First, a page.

SHHHH! Bird Specialists in Training! (Part One)
(Poza Honda Reservoir – Manabi Province, Ecuador) Just past ten in the morning, our birding party of three peered beyond the rustic bamboo corral in hopes of identifying the raucous oropendolas that had been playing hide and seek with us for the past two hours. Luis Saltos – bird guide from Chone and Mindo – and I were guests of “Don Jorge” Arnet, owner of a lovingly-tended tract of land at Poza Honda. (Jorge also owns the house that I rented for the past two years before I moved to Portoviejo.) The three of us were conducting an all-day census of bird species in the area with hopes of the area being approved for Audubon’s 2020 Christmas Count. We had been birding since 6 A.M. in intermittent drizzle.
A few hours earlier that morning, two birds buzzed us, and we exclaimed, “What was THAT?” as I snapped two out-of-focus images of the rapidly-vanishing birds. “Oropendola?” I looked at Luis for confirmation. “That whooshing sound?”
Left: “Jorge” Arnet, owner of Casa Poza Honda and coffee/cacao farm; Right: Luis Saltos, bird guide from Mindo and Chone.
We consulted several books and hoped to see those birds again. The (McMullan/Navarrete) Fieldbook for the Birds of Ecuador places all species of oropendolas in other areas of the country. This particular elusive group of birds must have taken a holiday vacation to Poza Honda, and we were trying to decide, “Russet-backed or Chestnut-headed.” Two years ago my friend Xiomara and I saw and photographed one Chestnut headed Oropendola, so my bets were on that species. Photos are oh so important in documenting out-of-range species, even if the photo is a bad one.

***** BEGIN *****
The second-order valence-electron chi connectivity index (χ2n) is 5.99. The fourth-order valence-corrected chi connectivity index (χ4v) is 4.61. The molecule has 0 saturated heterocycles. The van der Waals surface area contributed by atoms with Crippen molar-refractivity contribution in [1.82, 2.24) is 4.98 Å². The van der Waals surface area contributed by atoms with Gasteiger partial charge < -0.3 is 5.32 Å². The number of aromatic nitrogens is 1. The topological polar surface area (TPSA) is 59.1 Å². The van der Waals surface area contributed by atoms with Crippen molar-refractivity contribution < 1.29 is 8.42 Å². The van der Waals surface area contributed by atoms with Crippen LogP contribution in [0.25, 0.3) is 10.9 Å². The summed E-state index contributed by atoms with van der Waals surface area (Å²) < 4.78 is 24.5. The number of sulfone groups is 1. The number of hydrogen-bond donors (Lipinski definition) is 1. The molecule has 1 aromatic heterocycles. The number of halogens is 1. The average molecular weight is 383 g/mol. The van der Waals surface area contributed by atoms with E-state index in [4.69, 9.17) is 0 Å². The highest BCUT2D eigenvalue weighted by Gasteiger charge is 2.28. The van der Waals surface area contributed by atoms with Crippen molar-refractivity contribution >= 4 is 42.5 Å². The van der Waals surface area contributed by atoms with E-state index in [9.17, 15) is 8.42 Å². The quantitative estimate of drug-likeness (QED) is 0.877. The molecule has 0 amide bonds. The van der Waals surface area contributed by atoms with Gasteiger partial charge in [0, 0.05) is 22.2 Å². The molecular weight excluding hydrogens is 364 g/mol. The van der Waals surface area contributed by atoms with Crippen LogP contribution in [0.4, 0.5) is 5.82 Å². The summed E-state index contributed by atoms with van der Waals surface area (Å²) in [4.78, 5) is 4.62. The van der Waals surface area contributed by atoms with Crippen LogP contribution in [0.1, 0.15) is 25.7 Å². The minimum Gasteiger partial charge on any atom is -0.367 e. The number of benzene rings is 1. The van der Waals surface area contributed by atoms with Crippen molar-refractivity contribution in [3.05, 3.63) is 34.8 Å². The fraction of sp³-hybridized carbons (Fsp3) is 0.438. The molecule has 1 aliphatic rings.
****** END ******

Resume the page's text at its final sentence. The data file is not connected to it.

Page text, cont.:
I waited at the next curve and watched Oropendolas fly towards my friends. “Did you see them?” I exclaimed later, “Yes!” they replied, “Lots!”
There were fleeting glimpses of ‘a lot’ half an hour later – then another viewing half an hour later near the bamboo corral. The Oropendolas were out of sight, but my drizzle-baptized camera managed to document one Rufous-headed Chachalaca in the distance, one Tropical Gnatcatcher way up high, and a Long-billed Hermit inspecting flowers along the living fence.
‘Don’t forget about me,’ says the Golden-olive Woodpecker!
States the mule: “A year ago there was one lone human staring at the birds. Now there are four!”
The last thing I expected to see was another human on the seldom-traveled road and staring at the three of us. A tall, lean and well-scrubbed young man, he wore an expression of curiosity as if observing Santa Clause placing last-minute gifts beneath a tree – or gnomes and fairies in another realm. Continue reading